Xah's Programing Blog Archive 2012-08

Regex Limits, or, Should You Read Mastering Regular Expressions?

Slashdotted by Hacker News?

a mention on Hacker News gets you 3.2 k visits. (http://news.ycombinator.com/item?id=4309527) I'm not sure how 3.2k compares to average Hacker News item. But i think it's nothing like the good old slashdotted days.

is Google Chromebook good for Programer?

Humor: when a female engineer got a problem, versus, when a male engineer got a problem

Microsoft has a new logo

Microsoft Logo 2012-08-23
Microsoft's new logo,

Rule or Suck?

See also: Logo Design & Software Industry

Tutorial: git basics

Unicode Emoticons, Faces 😃 😄 😱 😸 👸 👽 👍

gitopuss
is gitopuss male or female? (image source github.com)

Github Mascot: The Gitopuss in Many Guises

Google Says: Put Your Password Plainly in a File: Linux .netrc

Convert Your code.google.com Project from svn to git

Geek Humor: Apple Mac OS X Unix Ad

updated: One Language to Rule Them All? Or, What Language to Use for Find Replace?

Steve Jobs

Several updates:

apple store 2001 Steve Jobs 2
Steve Jobs, at the newly opened Apple Store, on

Programing Style: Variable Naming: English Words Considered Harmful

am thinking of a language, where, all variable names must not carry English meaning, ⁖ they are named like math variables α, β, γ or random symbols △, □, or random string x1834. This way, the program is forced to be written in a way to be understood as a flow of the actual semantics.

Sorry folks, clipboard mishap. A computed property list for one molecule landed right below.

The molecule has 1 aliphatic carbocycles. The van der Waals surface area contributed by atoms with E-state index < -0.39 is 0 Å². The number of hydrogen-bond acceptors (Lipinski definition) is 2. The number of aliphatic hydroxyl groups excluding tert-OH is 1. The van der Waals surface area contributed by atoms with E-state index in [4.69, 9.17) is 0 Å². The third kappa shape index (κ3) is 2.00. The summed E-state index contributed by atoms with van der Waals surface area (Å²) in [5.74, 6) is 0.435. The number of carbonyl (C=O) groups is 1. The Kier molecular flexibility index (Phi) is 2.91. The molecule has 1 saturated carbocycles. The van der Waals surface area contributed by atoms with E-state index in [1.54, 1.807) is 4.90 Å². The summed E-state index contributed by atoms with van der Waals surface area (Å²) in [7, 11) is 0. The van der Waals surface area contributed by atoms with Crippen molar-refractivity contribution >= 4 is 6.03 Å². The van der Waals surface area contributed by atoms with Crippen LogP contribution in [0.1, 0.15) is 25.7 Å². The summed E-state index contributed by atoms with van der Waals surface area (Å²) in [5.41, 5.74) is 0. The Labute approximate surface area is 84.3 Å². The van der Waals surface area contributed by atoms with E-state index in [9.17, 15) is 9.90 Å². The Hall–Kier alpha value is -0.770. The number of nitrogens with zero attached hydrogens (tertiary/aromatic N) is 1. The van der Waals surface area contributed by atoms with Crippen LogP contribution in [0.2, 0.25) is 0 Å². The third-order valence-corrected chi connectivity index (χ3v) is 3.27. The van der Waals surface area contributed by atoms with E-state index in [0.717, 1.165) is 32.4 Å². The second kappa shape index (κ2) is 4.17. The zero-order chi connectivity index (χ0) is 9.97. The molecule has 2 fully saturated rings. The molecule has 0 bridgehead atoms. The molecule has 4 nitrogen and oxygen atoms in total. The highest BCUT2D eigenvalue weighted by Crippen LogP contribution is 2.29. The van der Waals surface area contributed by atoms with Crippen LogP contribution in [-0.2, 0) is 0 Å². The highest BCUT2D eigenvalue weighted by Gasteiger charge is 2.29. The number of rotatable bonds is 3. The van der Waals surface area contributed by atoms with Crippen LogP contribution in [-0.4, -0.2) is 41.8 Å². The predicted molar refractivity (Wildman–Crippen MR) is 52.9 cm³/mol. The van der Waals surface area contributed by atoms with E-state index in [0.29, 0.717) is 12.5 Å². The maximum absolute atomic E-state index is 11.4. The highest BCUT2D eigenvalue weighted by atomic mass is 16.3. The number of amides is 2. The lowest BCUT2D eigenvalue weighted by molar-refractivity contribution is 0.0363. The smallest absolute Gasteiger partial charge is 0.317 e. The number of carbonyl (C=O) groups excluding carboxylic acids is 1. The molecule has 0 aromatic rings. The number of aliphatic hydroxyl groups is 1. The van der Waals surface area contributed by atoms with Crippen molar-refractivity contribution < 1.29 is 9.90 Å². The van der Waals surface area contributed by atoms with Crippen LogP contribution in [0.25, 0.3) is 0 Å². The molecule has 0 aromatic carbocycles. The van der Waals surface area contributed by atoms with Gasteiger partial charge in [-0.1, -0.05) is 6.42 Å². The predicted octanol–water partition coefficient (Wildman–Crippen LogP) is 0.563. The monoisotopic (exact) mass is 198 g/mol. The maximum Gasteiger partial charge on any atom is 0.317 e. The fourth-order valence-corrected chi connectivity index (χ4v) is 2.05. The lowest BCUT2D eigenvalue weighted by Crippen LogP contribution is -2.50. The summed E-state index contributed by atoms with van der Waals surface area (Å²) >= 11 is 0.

i wonder what would happen with such a language.

normally, we name variables to help us understand the program. But there's a problem: namely, the names has absolutely no correlation to its real meaning or how it's used. In a sense, you are introducing a secondary semantics, that our brain interprets as priority, but this semantics has no actual relation to the algorithm specified in the code.

normally this isn't problem, but sometimes it can be misleading. Also, strictly speaking, most variables are probably not that well-named, because naming something correctly really takes a lot training in logic and linguistics studies, and is very time consuming to name variables correctly. Normally, we don't do that. Variable names are used simply as a help, indicator, that give as some idea how it'll be used.

but if we eliminate meaningful variable names, it will probably have a significant effect on how the program is written. The code structure will probably change a lot. The use of temp variables will probably reduce a lot.

the gist of this post is to explore the question what would happen with this? What happens to codes of a large project written this way? Will comments or inline documentation be increased naturally? Will it actually increase productivity or readability of the code? What happens if a language is specifically designed for this?

See also: Programing Style: Variable Naming: English Words Considered Harmful.

Rob Pike on the Origin of Dot File Names

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